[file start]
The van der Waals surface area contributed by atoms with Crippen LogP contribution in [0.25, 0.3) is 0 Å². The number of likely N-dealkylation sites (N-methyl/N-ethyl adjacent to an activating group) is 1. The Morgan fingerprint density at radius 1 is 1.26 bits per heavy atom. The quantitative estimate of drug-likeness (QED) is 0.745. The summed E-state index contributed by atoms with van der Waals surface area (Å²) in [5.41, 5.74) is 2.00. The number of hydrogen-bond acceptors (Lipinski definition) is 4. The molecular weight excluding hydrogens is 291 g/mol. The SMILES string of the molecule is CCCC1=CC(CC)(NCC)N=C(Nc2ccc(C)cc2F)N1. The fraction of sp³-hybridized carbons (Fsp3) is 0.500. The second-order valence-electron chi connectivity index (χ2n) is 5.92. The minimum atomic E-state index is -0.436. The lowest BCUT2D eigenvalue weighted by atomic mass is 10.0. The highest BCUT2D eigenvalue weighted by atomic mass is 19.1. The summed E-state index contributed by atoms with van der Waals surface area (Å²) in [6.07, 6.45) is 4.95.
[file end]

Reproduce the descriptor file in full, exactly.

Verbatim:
The van der Waals surface area contributed by atoms with Crippen LogP contribution in [0.25, 0.3) is 0 Å². The number of likely N-dealkylation sites (N-methyl/N-ethyl adjacent to an activating group) is 1. The Morgan fingerprint density at radius 1 is 1.26 bits per heavy atom. The quantitative estimate of drug-likeness (QED) is 0.745. The summed E-state index contributed by atoms with van der Waals surface area (Å²) in [5.41, 5.74) is 2.00. The number of hydrogen-bond acceptors (Lipinski definition) is 4. The molecular weight excluding hydrogens is 291 g/mol. The SMILES string of the molecule is CCCC1=CC(CC)(NCC)N=C(Nc2ccc(C)cc2F)N1. The fraction of sp³-hybridized carbons (Fsp3) is 0.500. The second-order valence-electron chi connectivity index (χ2n) is 5.92. The minimum atomic E-state index is -0.436. The lowest BCUT2D eigenvalue weighted by atomic mass is 10.0. The highest BCUT2D eigenvalue weighted by atomic mass is 19.1. The summed E-state index contributed by atoms with van der Waals surface area (Å²) in [6.07, 6.45) is 4.95.